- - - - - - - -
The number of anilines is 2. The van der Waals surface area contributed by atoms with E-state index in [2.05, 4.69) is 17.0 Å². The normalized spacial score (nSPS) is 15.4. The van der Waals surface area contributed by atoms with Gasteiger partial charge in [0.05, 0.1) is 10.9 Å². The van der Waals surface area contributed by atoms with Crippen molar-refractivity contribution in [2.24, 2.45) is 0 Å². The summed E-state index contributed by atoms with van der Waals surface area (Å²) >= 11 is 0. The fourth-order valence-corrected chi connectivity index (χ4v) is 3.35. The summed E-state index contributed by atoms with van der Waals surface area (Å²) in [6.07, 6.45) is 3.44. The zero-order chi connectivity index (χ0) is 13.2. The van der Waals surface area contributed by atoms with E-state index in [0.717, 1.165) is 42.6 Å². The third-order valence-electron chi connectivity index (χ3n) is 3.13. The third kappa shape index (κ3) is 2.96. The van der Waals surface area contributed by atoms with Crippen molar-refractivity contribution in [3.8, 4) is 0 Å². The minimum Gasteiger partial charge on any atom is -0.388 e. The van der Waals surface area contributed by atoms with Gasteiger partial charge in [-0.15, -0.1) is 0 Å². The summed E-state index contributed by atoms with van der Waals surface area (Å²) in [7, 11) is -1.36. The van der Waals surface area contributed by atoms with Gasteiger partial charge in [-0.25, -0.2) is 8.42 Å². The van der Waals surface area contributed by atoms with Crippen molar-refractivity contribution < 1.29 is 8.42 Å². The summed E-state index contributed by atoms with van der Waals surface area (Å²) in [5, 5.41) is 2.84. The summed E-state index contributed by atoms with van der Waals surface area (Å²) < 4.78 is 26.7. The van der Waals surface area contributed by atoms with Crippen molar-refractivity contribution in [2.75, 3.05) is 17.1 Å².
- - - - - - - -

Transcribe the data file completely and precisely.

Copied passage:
The number of anilines is 2. The van der Waals surface area contributed by atoms with E-state index in [2.05, 4.69) is 17.0 Å². The normalized spacial score (nSPS) is 15.4. The van der Waals surface area contributed by atoms with Gasteiger partial charge in [0.05, 0.1) is 10.9 Å². The van der Waals surface area contributed by atoms with Crippen molar-refractivity contribution in [2.24, 2.45) is 0 Å². The summed E-state index contributed by atoms with van der Waals surface area (Å²) >= 11 is 0. The fourth-order valence-corrected chi connectivity index (χ4v) is 3.35. The summed E-state index contributed by atoms with van der Waals surface area (Å²) in [6.07, 6.45) is 3.44. The zero-order chi connectivity index (χ0) is 13.2. The van der Waals surface area contributed by atoms with E-state index in [0.717, 1.165) is 42.6 Å². The third-order valence-electron chi connectivity index (χ3n) is 3.13. The third kappa shape index (κ3) is 2.96. The van der Waals surface area contributed by atoms with Crippen molar-refractivity contribution in [3.8, 4) is 0 Å². The minimum Gasteiger partial charge on any atom is -0.388 e. The van der Waals surface area contributed by atoms with Gasteiger partial charge in [-0.15, -0.1) is 0 Å². The summed E-state index contributed by atoms with van der Waals surface area (Å²) in [7, 11) is -1.36. The van der Waals surface area contributed by atoms with Gasteiger partial charge in [-0.25, -0.2) is 8.42 Å². The van der Waals surface area contributed by atoms with Crippen molar-refractivity contribution < 1.29 is 8.42 Å². The summed E-state index contributed by atoms with van der Waals surface area (Å²) in [5, 5.41) is 2.84. The summed E-state index contributed by atoms with van der Waals surface area (Å²) < 4.78 is 26.7. The van der Waals surface area contributed by atoms with Crippen molar-refractivity contribution in [2.75, 3.05) is 17.1 Å².